You literally hold up a magical mirror before the show so audience members can “Become Bill Posley”. Tell us a little about what transformation the brave souls who enter will experience?

The opportunity to sit and look at someone who doesn’t look like them for a moment. Not just see them in passing, or be next to them in a waiting room but actually look at them is incredible and something we don’t always do in our day to day lives…”Make A Connection” What each person takes from it is their experience, but I know for a fact that there has been a lot of smiles and a lot of love. There has even been some cathartic crying.

You served in the US military. How has that journey fed into your life as an artist?

The moment I realized that I wanted to be a comedian/storyteller was when I was stationed in Iraq. While we were overseas we literally had nothing but stories. When I shared my stories I would make people laugh. I would make them forget about the fact that we were at war far away from our families and our friends.

Comedy has the ability to transcend and transform a person’s situation and their mindset. Comedy is how I got through that experience of being in Iraq. I had a sergeant sit me down while we were over there and said, “I don’t know what you plan on doing with the rest your life but comedy should be a part of it,” and that was it, I knew what I wanted to do.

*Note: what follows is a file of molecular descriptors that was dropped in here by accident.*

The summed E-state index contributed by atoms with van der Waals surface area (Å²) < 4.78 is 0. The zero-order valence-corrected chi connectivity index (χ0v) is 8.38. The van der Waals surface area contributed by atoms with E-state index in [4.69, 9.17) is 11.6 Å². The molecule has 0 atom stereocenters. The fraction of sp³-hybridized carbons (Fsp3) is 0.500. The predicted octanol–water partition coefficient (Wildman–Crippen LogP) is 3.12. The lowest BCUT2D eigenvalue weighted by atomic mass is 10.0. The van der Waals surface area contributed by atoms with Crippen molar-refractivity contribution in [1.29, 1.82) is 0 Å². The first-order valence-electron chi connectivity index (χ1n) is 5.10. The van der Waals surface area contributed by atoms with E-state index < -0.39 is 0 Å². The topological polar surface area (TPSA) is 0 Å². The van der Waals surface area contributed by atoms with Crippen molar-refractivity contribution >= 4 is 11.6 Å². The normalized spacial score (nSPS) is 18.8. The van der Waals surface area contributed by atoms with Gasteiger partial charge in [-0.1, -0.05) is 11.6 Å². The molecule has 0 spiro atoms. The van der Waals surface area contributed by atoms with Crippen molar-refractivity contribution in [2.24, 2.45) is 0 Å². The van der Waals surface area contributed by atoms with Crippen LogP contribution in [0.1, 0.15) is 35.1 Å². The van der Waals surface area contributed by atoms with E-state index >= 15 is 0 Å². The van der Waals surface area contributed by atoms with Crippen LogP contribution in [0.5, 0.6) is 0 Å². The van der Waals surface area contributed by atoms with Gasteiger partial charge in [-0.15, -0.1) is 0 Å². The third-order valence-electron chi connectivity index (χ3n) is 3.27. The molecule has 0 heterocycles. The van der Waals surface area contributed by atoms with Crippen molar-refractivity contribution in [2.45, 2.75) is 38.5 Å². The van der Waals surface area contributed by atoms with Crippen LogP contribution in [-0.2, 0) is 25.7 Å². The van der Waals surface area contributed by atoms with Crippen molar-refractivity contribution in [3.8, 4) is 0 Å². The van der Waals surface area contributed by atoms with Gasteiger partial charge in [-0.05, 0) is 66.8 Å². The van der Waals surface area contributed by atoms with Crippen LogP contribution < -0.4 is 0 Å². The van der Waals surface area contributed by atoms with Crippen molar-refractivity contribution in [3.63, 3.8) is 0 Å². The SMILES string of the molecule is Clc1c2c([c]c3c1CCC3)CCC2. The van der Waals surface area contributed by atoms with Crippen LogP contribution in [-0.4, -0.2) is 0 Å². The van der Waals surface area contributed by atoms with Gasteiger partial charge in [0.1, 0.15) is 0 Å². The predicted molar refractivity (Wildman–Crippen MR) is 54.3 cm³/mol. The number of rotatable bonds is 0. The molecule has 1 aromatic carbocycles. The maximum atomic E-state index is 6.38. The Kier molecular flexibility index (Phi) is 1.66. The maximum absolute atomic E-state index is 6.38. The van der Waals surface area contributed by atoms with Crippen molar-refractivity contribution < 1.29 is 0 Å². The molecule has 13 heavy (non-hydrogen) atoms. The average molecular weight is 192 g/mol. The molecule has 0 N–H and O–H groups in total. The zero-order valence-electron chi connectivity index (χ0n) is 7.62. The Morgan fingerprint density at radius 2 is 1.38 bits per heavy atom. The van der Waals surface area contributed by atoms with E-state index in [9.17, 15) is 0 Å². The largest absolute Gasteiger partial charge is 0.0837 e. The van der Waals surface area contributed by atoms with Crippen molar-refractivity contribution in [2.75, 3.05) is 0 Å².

What are some of your fav spots/experiences/people in New York that you wish you had back in L.A?

The amount of live shows! I wish there were this many live shows to go see every day in LA. This place is amazing for that. And most importantly I wish LA’s diner game was as on point. We need get some better diners out there.

If you were an audience member trying to convince your friends to join you at “The Day I Became Black” – what would your elevator pitch be to get them to come along for the ride?

Come see a show that makes you change the way you think about identity forever… And if you don’t see it then everyone will think you’re a racist.

Future plans? what can we expect to see you in for the rest of 2019?

One of my future plans is to do another one-man show around my time in the military called “The Day I Joined The Army.” I would like to continue to take complex subject matter and make it more relatable to audiences. I want to “tickle the ribs to inject the medicine” as they say.


Nominated for Best Solo Show and Top of the Fringe at the 2018 Hollywood Fringe Festival, THE DAY I BECAME BLACK tackles these themes not just through a Black lens, but through a Biracial one as well. The population of multi-racial people is growing three times faster than the population as a whole. We’ve all been forced to identify with something that didn’t feel quite right. This show finds the comedy in the struggle of trying to fit in and trying to just be yourself.

The Off-Broadway show opened on March 8 and now runs through May 6. (Ages 18+, 70 minutes)

The Soho Playhouse is located at 15 Vandam Street between 6th Avenue and Varick Street in New York City. Performances are Thursdays – Saturdays at 7pm, Sundays at 3pm and Mondays at 9pm. The Sunday, April 21 show is at 8pm. Ages 18+. Tickets are $39. Purchase at or by calling 1-888-596-1027. The running time is 70 minutes. For more info visit